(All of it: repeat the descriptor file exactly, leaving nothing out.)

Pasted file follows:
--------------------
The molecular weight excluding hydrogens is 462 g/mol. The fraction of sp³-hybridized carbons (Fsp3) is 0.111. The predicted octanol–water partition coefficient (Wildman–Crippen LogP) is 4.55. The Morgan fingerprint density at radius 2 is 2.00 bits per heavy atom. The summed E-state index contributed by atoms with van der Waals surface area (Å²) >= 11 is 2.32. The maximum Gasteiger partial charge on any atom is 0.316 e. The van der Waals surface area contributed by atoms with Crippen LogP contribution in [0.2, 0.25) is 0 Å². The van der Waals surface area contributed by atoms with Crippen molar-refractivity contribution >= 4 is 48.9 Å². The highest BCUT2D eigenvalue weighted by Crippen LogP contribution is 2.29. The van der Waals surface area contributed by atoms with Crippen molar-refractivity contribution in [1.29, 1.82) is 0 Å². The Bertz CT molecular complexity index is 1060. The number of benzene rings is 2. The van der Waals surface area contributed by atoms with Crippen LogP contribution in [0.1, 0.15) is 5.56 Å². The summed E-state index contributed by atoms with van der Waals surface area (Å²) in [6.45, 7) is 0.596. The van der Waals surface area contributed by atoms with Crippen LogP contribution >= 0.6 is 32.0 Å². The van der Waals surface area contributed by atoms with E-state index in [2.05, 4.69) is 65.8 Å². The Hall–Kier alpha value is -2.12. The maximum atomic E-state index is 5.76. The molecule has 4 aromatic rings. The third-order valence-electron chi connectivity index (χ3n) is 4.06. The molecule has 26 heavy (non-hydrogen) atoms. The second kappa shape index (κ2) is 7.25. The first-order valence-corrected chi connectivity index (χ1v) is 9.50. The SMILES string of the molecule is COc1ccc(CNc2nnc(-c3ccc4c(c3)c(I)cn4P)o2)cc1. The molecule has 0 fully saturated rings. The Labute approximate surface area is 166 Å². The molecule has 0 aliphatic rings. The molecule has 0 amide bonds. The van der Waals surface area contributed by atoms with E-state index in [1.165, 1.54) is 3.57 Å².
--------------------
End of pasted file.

The molecular weight excluding hydrogens is 462 g/mol. The fraction of sp³-hybridized carbons (Fsp3) is 0.111. The predicted octanol–water partition coefficient (Wildman–Crippen LogP) is 4.55. The Morgan fingerprint density at radius 2 is 2.00 bits per heavy atom. The summed E-state index contributed by atoms with van der Waals surface area (Å²) >= 11 is 2.32. The maximum Gasteiger partial charge on any atom is 0.316 e. The van der Waals surface area contributed by atoms with Crippen LogP contribution in [0.2, 0.25) is 0 Å². The van der Waals surface area contributed by atoms with Crippen molar-refractivity contribution >= 4 is 48.9 Å². The highest BCUT2D eigenvalue weighted by Crippen LogP contribution is 2.29. The van der Waals surface area contributed by atoms with Crippen molar-refractivity contribution in [1.29, 1.82) is 0 Å². The Bertz CT molecular complexity index is 1060. The number of benzene rings is 2. The van der Waals surface area contributed by atoms with Crippen LogP contribution in [0.1, 0.15) is 5.56 Å². The summed E-state index contributed by atoms with van der Waals surface area (Å²) in [6.45, 7) is 0.596. The van der Waals surface area contributed by atoms with Crippen LogP contribution >= 0.6 is 32.0 Å². The van der Waals surface area contributed by atoms with E-state index in [2.05, 4.69) is 65.8 Å². The Hall–Kier alpha value is -2.12. The maximum atomic E-state index is 5.76. The molecule has 4 aromatic rings. The third-order valence-electron chi connectivity index (χ3n) is 4.06. The molecule has 26 heavy (non-hydrogen) atoms. The second kappa shape index (κ2) is 7.25. The first-order valence-corrected chi connectivity index (χ1v) is 9.50. The SMILES string of the molecule is COc1ccc(CNc2nnc(-c3ccc4c(c3)c(I)cn4P)o2)cc1. The molecule has 0 fully saturated rings. The Labute approximate surface area is 166 Å². The molecule has 0 aliphatic rings. The molecule has 0 amide bonds. The van der Waals surface area contributed by atoms with E-state index in [1.165, 1.54) is 3.57 Å².